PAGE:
“Are you a medium?”

“Not that I know of,” I replied, rather puzzled.

“Is he?” nodding towards the door.

“He has plenty of the circulating medium, if you mean that,” I rejoined, making a snap shot.

“Ho, ho, Tom; far-fetched that, far-fetched! But it is not a subject to joke about,” he added, shaking his head.

It seemed that I had been witty without knowing it, so I grinned a little, and wondered whether my revered relative had been taking any refreshment before dinner.

“Now I have got wid of my waps,” said Ormond, when we had taken off our great coats, ‘I am weady to pay my wespects to the ladies.”

“Got rid of your raps!” cried my uncle, eagerly. “Oh, but you need not do that! This way.” And we were ushered into the drawing-room.

My aunt gave Ormond a reception which was an acted charade very easy to guess. She did not say “You are a very fine fellow, well-born, rich, in all human probability the future possessor of a title, and a first-rate match for my daughter. Baiting with Alice we have hooked you, but such delicate fish have fine mouths, and I am dreadfully afraid lest you should break away after all; so pray take all the line you require,” but she looked and smiled all this. When she had got her salmon into a comfortable still pool, she turned to me, poor worthless trout. Not that she was not glad to see me; on the contrary, I was a favourite of hers, and in my childhood she had been like a mother to me, dear old aunt! But, you see, business is business. After a kind welcome, she drew me mysteriously on one side, to ask, I supposed, some questions relative to the weight, haunts, or habits of her salmon; but no, her first inquiry was:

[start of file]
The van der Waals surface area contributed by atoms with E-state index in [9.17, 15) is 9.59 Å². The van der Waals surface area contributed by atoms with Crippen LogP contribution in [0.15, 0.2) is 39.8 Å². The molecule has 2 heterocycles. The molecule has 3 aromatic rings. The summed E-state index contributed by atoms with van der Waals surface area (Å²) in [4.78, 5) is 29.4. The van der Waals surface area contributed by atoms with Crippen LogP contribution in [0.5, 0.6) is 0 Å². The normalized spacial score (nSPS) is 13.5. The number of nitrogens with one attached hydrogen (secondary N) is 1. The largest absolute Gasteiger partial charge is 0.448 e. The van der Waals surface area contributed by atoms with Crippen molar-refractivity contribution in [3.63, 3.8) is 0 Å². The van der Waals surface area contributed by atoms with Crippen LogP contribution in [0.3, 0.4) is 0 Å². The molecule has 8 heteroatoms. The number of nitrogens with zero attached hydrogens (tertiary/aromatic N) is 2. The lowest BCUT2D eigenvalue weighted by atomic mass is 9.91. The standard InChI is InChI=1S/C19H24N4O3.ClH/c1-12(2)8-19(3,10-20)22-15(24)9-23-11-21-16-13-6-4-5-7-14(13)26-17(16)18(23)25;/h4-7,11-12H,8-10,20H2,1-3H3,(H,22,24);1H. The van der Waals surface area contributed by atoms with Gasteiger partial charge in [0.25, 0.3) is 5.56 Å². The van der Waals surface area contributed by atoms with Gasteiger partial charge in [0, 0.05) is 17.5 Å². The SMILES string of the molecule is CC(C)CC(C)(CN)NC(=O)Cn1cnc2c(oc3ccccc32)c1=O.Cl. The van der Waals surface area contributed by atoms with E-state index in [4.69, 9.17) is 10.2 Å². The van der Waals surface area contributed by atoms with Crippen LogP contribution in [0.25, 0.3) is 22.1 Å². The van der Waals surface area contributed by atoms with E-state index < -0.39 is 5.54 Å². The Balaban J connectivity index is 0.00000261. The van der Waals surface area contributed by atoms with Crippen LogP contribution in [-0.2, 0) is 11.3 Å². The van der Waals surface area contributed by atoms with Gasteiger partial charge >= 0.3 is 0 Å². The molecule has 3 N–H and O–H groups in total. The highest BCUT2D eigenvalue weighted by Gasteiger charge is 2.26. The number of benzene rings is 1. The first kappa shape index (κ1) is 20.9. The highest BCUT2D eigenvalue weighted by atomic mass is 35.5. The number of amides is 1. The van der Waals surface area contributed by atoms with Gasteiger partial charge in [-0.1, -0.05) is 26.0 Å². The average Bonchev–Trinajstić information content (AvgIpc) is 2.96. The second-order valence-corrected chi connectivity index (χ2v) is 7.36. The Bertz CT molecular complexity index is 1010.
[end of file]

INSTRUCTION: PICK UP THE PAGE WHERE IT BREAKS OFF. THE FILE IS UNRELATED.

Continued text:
“Are you a medium?”

“A medium! what medium?”

“A spirit-medium, to be sure.”

I could only think that she suspected me of being engaged in some conspiracy of a smuggling nature, and answered, with the indignation of a patriot who finds taxes a luxury, in the negative.

“Is Mr. Ormond?”

Before I could reply, the dressing bell rang, and my aunt hurried off to give directions about some domestic matters which were probably in perfect order already.

This gave me an opportunity for a few words with Alice, who seemingly did not consider it the duty of a bait to make itself agreeable to the fish whose capture was intended—that was the fisherwoman’s business—so she treated Ormond in a very polite, cold, easy way, as a stranger of whom she had not seen much, but to whom a hospitable reception under her father’s roof was due, while she greeted me with a warmth of sisterly affection more marked than usual, keeping hold of my hand after shaking it, and giving me her lips instead of her cheek—my usual allowance—to kiss. She seemed more thoughtful, and a trifle thinner in the face, than when I had seen her last. Not that there were any signs of fretting about her; she looked rather as if her will had been opposed, and her majesty consequently offended about something or other.

I sat next to her at dinner, and directly the conversation was general enough for her to address me without being overheard, she asked:

“Are you a medium?”

“I don’t know!” I cried, quite bothered.

“Is your friend?”

My friend! What a way of alluding to the man she was to marry!

“I don’t know,” I repeated. “What on earth are you talking about? Are you all cracked? First of all my uncle, then my aunt, and now you want to know whether Ormond or I are mediums. What is a medium?”